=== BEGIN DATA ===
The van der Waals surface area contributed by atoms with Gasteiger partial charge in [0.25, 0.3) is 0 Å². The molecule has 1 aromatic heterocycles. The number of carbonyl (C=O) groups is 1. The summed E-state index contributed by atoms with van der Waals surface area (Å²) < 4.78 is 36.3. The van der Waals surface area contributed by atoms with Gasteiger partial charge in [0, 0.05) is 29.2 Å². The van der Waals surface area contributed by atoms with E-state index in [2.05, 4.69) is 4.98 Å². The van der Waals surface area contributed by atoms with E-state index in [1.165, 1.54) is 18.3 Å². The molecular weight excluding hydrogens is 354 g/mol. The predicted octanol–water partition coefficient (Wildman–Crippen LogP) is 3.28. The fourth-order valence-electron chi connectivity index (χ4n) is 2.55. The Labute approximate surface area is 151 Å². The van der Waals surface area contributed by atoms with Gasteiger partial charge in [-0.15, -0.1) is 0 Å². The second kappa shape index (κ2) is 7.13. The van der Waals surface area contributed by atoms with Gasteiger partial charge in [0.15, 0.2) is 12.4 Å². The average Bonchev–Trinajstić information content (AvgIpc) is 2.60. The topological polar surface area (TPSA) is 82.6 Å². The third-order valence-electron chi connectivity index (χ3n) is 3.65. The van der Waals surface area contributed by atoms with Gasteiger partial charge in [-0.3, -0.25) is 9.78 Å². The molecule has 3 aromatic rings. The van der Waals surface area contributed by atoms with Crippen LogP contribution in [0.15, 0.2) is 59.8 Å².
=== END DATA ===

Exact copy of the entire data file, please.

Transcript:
The van der Waals surface area contributed by atoms with Gasteiger partial charge in [0.25, 0.3) is 0 Å². The molecule has 1 aromatic heterocycles. The number of carbonyl (C=O) groups is 1. The summed E-state index contributed by atoms with van der Waals surface area (Å²) < 4.78 is 36.3. The van der Waals surface area contributed by atoms with Gasteiger partial charge in [0, 0.05) is 29.2 Å². The van der Waals surface area contributed by atoms with E-state index in [2.05, 4.69) is 4.98 Å². The van der Waals surface area contributed by atoms with E-state index in [1.165, 1.54) is 18.3 Å². The molecular weight excluding hydrogens is 354 g/mol. The predicted octanol–water partition coefficient (Wildman–Crippen LogP) is 3.28. The fourth-order valence-electron chi connectivity index (χ4n) is 2.55. The Labute approximate surface area is 151 Å². The van der Waals surface area contributed by atoms with Gasteiger partial charge in [-0.15, -0.1) is 0 Å². The second kappa shape index (κ2) is 7.13. The van der Waals surface area contributed by atoms with Gasteiger partial charge in [0.15, 0.2) is 12.4 Å². The average Bonchev–Trinajstić information content (AvgIpc) is 2.60. The topological polar surface area (TPSA) is 82.6 Å². The third-order valence-electron chi connectivity index (χ3n) is 3.65. The van der Waals surface area contributed by atoms with Gasteiger partial charge in [-0.3, -0.25) is 9.78 Å². The molecule has 3 aromatic rings. The van der Waals surface area contributed by atoms with Crippen LogP contribution in [0.15, 0.2) is 59.8 Å².